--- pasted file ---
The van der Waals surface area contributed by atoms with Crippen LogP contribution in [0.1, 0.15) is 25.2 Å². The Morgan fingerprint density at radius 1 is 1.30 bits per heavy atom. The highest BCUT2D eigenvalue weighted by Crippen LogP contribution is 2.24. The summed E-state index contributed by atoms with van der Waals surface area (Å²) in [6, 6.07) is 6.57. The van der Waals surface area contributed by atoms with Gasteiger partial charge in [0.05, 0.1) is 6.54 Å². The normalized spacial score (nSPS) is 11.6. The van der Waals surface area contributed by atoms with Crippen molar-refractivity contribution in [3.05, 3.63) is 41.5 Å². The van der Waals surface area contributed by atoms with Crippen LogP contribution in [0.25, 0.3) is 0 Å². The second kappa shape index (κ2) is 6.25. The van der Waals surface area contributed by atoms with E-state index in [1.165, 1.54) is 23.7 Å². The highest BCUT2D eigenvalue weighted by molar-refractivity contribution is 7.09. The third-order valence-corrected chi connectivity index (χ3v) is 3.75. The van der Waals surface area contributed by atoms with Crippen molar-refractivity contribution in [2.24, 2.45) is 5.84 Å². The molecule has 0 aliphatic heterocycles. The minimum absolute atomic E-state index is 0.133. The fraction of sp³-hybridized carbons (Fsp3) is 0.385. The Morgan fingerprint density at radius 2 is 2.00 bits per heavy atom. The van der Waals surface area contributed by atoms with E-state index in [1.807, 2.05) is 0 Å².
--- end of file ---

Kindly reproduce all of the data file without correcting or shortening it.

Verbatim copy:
The van der Waals surface area contributed by atoms with Crippen LogP contribution in [0.1, 0.15) is 25.2 Å². The Morgan fingerprint density at radius 1 is 1.30 bits per heavy atom. The highest BCUT2D eigenvalue weighted by Crippen LogP contribution is 2.24. The summed E-state index contributed by atoms with van der Waals surface area (Å²) in [6, 6.07) is 6.57. The van der Waals surface area contributed by atoms with Gasteiger partial charge in [0.05, 0.1) is 6.54 Å². The normalized spacial score (nSPS) is 11.6. The van der Waals surface area contributed by atoms with Crippen molar-refractivity contribution in [3.05, 3.63) is 41.5 Å². The van der Waals surface area contributed by atoms with Crippen LogP contribution in [0.25, 0.3) is 0 Å². The second kappa shape index (κ2) is 6.25. The van der Waals surface area contributed by atoms with E-state index in [1.165, 1.54) is 23.7 Å². The highest BCUT2D eigenvalue weighted by molar-refractivity contribution is 7.09. The third-order valence-corrected chi connectivity index (χ3v) is 3.75. The van der Waals surface area contributed by atoms with Crippen molar-refractivity contribution in [2.24, 2.45) is 5.84 Å². The molecule has 0 aliphatic heterocycles. The minimum absolute atomic E-state index is 0.133. The fraction of sp³-hybridized carbons (Fsp3) is 0.385. The Morgan fingerprint density at radius 2 is 2.00 bits per heavy atom. The van der Waals surface area contributed by atoms with E-state index in [1.807, 2.05) is 0 Å².